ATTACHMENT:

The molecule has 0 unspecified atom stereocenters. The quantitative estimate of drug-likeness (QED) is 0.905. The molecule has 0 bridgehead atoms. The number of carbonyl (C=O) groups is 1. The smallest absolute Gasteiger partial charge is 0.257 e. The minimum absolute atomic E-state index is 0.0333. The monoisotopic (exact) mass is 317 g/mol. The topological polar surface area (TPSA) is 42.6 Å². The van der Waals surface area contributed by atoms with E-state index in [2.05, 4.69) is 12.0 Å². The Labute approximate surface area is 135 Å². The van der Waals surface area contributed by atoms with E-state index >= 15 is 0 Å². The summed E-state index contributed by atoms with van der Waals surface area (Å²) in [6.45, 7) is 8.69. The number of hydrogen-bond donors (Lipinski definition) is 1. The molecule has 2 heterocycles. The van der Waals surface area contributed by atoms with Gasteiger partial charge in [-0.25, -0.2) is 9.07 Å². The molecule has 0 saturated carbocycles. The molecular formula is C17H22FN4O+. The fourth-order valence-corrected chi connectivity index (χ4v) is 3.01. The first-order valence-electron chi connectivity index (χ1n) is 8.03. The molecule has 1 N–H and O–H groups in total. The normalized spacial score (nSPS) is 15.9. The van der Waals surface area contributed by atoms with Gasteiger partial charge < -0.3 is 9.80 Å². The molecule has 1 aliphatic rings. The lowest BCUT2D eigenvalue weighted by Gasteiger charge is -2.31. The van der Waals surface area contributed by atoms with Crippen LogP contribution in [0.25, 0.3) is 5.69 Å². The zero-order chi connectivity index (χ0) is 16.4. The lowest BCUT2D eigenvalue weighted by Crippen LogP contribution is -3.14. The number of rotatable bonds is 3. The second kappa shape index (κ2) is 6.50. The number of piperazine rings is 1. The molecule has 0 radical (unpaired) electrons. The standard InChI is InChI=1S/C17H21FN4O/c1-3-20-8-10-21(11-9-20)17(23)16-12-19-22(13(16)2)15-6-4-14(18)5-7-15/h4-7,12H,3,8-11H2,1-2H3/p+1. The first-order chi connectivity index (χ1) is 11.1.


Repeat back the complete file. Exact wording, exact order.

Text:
The molecule has 0 unspecified atom stereocenters. The quantitative estimate of drug-likeness (QED) is 0.905. The molecule has 0 bridgehead atoms. The number of carbonyl (C=O) groups is 1. The smallest absolute Gasteiger partial charge is 0.257 e. The minimum absolute atomic E-state index is 0.0333. The monoisotopic (exact) mass is 317 g/mol. The topological polar surface area (TPSA) is 42.6 Å². The van der Waals surface area contributed by atoms with E-state index in [2.05, 4.69) is 12.0 Å². The Labute approximate surface area is 135 Å². The van der Waals surface area contributed by atoms with E-state index >= 15 is 0 Å². The summed E-state index contributed by atoms with van der Waals surface area (Å²) in [6.45, 7) is 8.69. The number of hydrogen-bond donors (Lipinski definition) is 1. The molecule has 2 heterocycles. The van der Waals surface area contributed by atoms with Gasteiger partial charge in [-0.25, -0.2) is 9.07 Å². The molecule has 0 saturated carbocycles. The molecular formula is C17H22FN4O+. The fourth-order valence-corrected chi connectivity index (χ4v) is 3.01. The first-order valence-electron chi connectivity index (χ1n) is 8.03. The molecule has 1 N–H and O–H groups in total. The normalized spacial score (nSPS) is 15.9. The van der Waals surface area contributed by atoms with Gasteiger partial charge < -0.3 is 9.80 Å². The molecule has 1 aliphatic rings. The lowest BCUT2D eigenvalue weighted by Gasteiger charge is -2.31. The van der Waals surface area contributed by atoms with Crippen LogP contribution in [0.25, 0.3) is 5.69 Å². The zero-order chi connectivity index (χ0) is 16.4. The lowest BCUT2D eigenvalue weighted by Crippen LogP contribution is -3.14. The number of rotatable bonds is 3. The second kappa shape index (κ2) is 6.50. The number of piperazine rings is 1. The molecule has 0 radical (unpaired) electrons. The standard InChI is InChI=1S/C17H21FN4O/c1-3-20-8-10-21(11-9-20)17(23)16-12-19-22(13(16)2)15-6-4-14(18)5-7-15/h4-7,12H,3,8-11H2,1-2H3/p+1. The first-order chi connectivity index (χ1) is 11.1.